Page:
Each month we work with our recruitment partner Amiqus to find the answers to the burning questions of job seekers within the games industry.
Let everyone know that you value diversity and an inclusive studio culture. Spend time seeking out diverse candidates by, for example, posting on minority social groups. Be aware of ‘the two in the pool effect’ when shortlisting. The odds of hiring a female are 79 times greater if there are at least two female candidates on the shortlist (194 times greater for ethnic minorities; Harvard Business Review, 2016). Think beyond the specific role you are recruiting for and value differences and the new perspectives people can bring to the whole project and studio.
CMO, Bossa Studios
W.IN Coordinator at London Games Festival
Think about how you appear to job seekers: does your studio look welcoming to a diverse range of applicants? Find ways to make women in your existing team visible by adding their voices to industry publications, networking and speaking opportunities. Raising their profile will support their career and attract more women. If women are not seeking out roles with you, consider different entry points to your studio and go to meet at the places where they meet. Take time to understand what applicants are looking for beyond a job spec.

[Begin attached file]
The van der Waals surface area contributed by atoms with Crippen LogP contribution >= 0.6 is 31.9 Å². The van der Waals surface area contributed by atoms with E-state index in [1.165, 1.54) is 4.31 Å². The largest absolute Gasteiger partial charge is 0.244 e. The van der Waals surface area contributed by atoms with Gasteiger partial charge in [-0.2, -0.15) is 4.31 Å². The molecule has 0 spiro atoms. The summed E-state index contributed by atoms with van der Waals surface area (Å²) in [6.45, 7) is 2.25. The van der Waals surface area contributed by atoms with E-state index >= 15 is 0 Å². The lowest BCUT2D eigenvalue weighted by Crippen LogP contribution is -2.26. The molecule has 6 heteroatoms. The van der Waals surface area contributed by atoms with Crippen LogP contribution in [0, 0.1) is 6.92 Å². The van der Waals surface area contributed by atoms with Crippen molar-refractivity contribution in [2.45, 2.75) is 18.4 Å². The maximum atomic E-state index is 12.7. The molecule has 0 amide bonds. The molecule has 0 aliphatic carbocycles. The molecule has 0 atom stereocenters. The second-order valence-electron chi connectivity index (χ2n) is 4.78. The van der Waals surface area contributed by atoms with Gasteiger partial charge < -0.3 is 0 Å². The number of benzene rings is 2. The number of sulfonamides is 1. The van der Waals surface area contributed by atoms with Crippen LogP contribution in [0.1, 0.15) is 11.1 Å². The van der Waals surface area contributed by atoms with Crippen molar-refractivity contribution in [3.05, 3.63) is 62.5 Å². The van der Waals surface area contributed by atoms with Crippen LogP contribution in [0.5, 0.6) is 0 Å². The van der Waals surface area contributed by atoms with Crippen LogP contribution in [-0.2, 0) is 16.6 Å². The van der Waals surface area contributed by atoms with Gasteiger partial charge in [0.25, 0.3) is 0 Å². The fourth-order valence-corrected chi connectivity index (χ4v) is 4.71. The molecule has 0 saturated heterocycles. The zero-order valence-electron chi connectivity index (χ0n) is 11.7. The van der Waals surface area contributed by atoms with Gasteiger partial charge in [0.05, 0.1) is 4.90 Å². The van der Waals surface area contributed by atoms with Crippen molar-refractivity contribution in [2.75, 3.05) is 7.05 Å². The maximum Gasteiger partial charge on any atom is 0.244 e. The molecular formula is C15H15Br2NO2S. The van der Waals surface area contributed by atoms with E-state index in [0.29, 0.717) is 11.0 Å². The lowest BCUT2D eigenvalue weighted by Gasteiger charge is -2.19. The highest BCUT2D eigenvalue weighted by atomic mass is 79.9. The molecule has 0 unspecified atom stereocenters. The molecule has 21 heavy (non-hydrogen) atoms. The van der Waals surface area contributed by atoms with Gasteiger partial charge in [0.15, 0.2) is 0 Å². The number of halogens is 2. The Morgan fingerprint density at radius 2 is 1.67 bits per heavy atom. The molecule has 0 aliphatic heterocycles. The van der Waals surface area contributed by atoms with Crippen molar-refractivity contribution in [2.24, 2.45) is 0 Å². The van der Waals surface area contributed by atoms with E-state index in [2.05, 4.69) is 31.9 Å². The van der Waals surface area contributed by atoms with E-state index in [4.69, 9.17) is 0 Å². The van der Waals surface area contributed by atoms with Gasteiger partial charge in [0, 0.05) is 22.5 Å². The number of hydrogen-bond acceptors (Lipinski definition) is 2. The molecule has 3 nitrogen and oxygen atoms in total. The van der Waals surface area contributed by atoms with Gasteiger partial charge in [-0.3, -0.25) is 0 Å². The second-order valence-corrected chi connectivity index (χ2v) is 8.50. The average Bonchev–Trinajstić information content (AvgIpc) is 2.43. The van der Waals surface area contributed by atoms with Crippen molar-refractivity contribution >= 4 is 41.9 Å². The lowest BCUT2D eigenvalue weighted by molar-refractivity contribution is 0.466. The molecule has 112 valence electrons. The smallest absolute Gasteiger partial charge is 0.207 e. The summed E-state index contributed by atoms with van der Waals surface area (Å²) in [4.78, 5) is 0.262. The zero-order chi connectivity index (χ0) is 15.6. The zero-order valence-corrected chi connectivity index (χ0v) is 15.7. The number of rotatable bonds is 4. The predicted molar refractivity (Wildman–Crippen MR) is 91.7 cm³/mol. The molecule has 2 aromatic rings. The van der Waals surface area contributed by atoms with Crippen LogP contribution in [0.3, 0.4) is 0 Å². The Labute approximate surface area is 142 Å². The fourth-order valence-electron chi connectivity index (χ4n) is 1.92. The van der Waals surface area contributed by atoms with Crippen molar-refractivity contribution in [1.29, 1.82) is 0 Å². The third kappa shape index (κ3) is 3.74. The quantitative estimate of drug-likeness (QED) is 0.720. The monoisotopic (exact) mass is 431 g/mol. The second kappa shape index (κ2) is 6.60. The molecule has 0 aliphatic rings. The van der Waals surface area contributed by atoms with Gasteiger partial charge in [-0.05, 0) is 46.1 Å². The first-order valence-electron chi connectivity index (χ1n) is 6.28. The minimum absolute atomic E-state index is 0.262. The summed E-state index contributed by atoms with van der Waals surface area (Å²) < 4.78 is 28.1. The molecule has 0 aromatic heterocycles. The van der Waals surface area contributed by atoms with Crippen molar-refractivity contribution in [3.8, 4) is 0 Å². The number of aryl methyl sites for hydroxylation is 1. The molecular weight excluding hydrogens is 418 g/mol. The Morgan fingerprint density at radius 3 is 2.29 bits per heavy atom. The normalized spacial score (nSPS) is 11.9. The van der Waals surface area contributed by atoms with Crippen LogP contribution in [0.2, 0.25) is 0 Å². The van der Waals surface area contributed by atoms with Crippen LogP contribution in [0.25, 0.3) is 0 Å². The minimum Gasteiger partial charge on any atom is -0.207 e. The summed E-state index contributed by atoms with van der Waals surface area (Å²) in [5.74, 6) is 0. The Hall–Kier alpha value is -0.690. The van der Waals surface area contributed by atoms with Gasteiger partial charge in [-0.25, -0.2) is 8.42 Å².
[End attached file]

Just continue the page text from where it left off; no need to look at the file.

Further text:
Company Secretary & Talent Director,
In the short term it’s about being inclusive: creating an environment that attracts as diverse a pool of applicants as possible (flexible working hours that are family focused, avoiding crunch). Then, reach out to groups such as Women In Games and BAME. Our longer-term strategy: encourage diversity in the industry by sending female or BAME speakers to key events, promoting our Corporate Ambassadorship for Women In Games, reaching out into colleges and universities. It’s something we’re hugely passionate about.
The language in job adverts matters, it reflects internal culture. ‘Ambitious’, ‘driven’, ‘rockstar’, all imply a sense of competition which is off putting to women. Make sure you use gender neutral wording and never use gender pronouns in job adverts. Champion the diverse team members you have and encourage them to put themselves out there as a role model. Get involved with schools and colleges to promote careers in the industry. Ensure that you have a healthy and inclusive culture and then advertise this to the wider world.
Business Manager, Amiqus
G-Into Gaming campaigner
There are lots of things we can do to increase diversity but one thing I’d like to see the industry think about is the promotion of flexible working options. Working flexibly is not only for women with families or for non-development roles. Regardless of age, gender or seniority, individuals are seeking to work in a way which fits with their wider lifestyle and commitments. Employers who fail to respond to this risk missing out on not only skills and experience but also the enhanced financial performance that goes with talent diversity.